Can certain perfumes help Alzheimer’s patients recall memories? Could implanting a robotic eye help a blind man see? Berkeley journalist Kara Platoni explores these questions in her new book, “We Have the Technology: How Biohackers, Foodies, Physicians, and Scientists Are Transforming Human Perception, One Sense at a Time.” She joins us to talk about cutting-edge perceptual technology and what it means for our evolution.

From Robotic Eyes to Biohackers, Kara Platoni Tells Us Why the Future is Already Here 18 January,2016forum

Kara Platoni, author of "We Have the Technology: How Biohackers, Foodies, Physicians, and Scientists are Transforming Human Perception, One Sense at a Time"

  • David E. Gabert

    I am not interested, thank you very much, in being a cyborg; I am totally human, with most of my parts, though I might qualify as a borg, I have both hips replaced, does that count? d

    • David E. Gabert

      Thank you for respecting my wish to be human and reading my e-mail;For other uses,
      see Cyborg (disambiguation). Part of a series on Cyborgs Cyborgology Bionics;Biomimicry Biomedical engineering
      Brain–computer interface; Cybernetics; Distributed cognition;Genetic engineering; Human ecosystem;Human enhancement;Intelligence amplification;Whole brain emulation;Theory Postgenderism;;Cyborg anthropology; Centers; Cyberpunk;;Cyberspace Politics Cognitive liberty;Extropianism;l; Morphological freedom; Singularitarianism;Techno-progressivism;Transhumanismv;t

      A cyborg (short for “cybernetic organism”) is a being with both organic andbiomechatronic body parts. The term was coined in 1960 by Manfred Clynes andNathan S. Kline.[1]

      The term cyborg is not the same thing as bionic, biorobot or android; it applies to an organism that has restored function or enhanced abilities due to the integration of some artificial component or technology that relies on some sort offeedback.[2][3. Funny, I thought if I had a “genetic growth of hips, I’d be sully human…the term needs to be more adequately defined….David E. Gabert, Attorney at Law Wikipedia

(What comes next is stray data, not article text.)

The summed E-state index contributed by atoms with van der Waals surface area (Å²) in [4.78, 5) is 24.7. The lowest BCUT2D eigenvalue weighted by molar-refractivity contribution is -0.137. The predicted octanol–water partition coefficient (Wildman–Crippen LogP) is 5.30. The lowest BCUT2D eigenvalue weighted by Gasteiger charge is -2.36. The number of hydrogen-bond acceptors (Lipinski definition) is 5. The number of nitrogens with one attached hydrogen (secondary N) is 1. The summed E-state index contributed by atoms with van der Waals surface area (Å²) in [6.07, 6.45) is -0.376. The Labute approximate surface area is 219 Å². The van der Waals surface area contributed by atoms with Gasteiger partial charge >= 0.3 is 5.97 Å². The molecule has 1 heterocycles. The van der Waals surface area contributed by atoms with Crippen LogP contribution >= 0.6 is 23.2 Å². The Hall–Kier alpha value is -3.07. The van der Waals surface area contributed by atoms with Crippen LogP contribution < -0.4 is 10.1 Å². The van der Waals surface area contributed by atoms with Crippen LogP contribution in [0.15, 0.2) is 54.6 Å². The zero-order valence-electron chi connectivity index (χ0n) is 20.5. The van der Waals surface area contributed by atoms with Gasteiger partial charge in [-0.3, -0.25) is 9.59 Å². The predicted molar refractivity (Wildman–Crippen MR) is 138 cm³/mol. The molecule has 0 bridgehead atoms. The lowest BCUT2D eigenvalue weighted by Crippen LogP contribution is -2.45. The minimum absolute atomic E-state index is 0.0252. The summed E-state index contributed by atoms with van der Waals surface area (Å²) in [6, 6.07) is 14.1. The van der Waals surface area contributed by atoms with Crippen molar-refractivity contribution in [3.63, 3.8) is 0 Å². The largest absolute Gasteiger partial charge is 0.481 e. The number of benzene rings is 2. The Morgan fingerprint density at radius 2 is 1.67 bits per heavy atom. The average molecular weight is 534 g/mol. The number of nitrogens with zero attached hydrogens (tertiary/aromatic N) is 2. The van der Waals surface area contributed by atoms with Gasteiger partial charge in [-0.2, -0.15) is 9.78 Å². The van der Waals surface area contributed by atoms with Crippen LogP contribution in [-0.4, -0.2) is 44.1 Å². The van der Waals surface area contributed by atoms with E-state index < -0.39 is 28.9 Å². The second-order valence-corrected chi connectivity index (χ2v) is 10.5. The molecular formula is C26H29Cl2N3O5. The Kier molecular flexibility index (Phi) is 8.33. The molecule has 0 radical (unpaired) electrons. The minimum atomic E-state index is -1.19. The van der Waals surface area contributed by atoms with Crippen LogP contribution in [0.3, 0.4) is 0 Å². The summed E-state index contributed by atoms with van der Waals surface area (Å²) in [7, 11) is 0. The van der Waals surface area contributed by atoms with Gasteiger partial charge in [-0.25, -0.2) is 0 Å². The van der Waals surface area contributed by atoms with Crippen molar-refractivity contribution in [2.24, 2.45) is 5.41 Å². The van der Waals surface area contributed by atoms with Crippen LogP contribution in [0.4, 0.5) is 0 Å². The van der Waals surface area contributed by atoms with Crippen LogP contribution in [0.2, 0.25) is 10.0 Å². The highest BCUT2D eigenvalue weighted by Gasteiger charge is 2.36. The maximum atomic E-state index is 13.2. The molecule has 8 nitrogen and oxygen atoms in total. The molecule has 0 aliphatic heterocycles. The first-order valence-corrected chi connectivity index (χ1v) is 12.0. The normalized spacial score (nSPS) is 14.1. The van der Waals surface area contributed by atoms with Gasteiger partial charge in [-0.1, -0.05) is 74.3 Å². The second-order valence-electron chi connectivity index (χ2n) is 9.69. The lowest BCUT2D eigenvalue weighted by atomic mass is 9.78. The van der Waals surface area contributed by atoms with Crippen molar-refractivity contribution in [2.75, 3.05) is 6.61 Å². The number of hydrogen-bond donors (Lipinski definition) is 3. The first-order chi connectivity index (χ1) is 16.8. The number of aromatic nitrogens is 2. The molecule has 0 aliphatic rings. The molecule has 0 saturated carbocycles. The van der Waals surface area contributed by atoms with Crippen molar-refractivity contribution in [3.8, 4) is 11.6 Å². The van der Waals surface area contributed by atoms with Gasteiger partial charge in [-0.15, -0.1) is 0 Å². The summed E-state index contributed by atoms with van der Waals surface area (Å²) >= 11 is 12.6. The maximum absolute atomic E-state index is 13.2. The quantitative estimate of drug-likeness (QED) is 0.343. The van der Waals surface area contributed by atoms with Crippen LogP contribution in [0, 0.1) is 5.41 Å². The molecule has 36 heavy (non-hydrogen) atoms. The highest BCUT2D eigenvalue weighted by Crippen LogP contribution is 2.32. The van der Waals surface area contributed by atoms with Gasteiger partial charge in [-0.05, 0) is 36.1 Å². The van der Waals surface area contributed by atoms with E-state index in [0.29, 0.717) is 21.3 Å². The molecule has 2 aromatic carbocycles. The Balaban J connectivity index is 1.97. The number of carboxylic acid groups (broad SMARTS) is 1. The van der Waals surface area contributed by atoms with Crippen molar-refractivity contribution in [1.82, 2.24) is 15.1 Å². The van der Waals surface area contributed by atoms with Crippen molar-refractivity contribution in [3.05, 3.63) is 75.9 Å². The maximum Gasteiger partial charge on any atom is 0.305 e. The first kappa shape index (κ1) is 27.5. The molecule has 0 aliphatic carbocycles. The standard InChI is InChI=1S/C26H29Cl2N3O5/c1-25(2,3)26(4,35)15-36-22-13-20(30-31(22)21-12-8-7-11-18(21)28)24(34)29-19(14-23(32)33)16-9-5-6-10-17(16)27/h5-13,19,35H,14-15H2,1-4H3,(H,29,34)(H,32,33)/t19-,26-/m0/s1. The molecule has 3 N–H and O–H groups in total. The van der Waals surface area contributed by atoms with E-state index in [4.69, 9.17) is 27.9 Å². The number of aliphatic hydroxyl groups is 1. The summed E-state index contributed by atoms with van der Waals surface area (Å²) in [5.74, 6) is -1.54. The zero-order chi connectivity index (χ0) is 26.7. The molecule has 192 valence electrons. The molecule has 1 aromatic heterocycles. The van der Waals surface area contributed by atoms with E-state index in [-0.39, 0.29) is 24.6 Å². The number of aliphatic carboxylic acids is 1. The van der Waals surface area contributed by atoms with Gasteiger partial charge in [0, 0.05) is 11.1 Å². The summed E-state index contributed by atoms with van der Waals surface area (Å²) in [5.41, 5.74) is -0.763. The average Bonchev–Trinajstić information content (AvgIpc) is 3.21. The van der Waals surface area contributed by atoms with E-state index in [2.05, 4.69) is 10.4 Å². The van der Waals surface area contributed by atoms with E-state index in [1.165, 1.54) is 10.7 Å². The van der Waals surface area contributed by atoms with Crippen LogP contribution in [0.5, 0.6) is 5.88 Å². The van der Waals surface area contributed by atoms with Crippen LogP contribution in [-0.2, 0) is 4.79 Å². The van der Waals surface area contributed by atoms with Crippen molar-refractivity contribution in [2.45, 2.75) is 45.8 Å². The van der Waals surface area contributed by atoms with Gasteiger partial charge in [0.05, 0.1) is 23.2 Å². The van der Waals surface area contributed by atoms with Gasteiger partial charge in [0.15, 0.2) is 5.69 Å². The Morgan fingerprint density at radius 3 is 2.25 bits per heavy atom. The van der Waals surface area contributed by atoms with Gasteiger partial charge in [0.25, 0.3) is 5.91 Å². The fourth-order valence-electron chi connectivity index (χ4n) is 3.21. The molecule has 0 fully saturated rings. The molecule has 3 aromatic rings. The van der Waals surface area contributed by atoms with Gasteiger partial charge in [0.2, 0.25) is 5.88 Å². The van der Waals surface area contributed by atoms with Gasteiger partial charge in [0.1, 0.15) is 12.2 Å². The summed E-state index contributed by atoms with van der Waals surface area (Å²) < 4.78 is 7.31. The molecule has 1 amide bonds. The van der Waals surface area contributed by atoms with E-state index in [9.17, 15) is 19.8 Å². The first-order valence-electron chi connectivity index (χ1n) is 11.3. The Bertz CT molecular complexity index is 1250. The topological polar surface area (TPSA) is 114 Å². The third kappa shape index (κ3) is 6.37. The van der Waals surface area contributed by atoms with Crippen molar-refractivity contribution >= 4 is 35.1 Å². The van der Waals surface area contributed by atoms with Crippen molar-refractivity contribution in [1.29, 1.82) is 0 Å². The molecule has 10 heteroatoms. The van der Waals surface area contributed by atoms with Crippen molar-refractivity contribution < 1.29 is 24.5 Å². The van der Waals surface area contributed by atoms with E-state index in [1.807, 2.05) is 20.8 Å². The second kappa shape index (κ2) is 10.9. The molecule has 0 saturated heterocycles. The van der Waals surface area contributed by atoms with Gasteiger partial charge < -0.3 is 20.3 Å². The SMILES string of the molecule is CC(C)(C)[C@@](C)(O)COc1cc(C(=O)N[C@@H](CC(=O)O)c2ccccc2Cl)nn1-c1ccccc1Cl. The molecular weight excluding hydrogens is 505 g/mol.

• Robert Thomas

    Newton, Goethe and Wittgenstein all wrote perceptively and penetratingly on human color perception. The “opponent process” outlined in Goethe’s Theory of Colours (1810) – a tour de force of observational empiricism – has been shown to successfully describe some aspects of human vision, along with the more conventional tristimulous models.

    The appearance in Homo of a third and fourth color receptor, their subsequent loss and then another’s re-appearance in a different band is a fascinating part of human evolution; the adaptive changes in color perception through natural selection and the way in which creatures’ vision doesn’t comport with any obvious pre-ordained mathematical form has been among the discoveries that have dissuaded many thinkers from explanations of nature that require intelligent design.

  • Robert Thomas

    Some number of human beings appear to have a mutation producing a fourth color receptor (females are more likely to have this mutation, as two of the cone-cell pigment genes are on the X chromosome) but most of these mutations appear to be “non-functional”. True human tetrachromatic vision appears to exist but is exceedingly rare.. In Homo, the functional variety of this mutation would seem to allow a completely different experience of light spectra, not just an extension into near-infrared. The fourth receptor seems to have a sensitivity peak between red and green.

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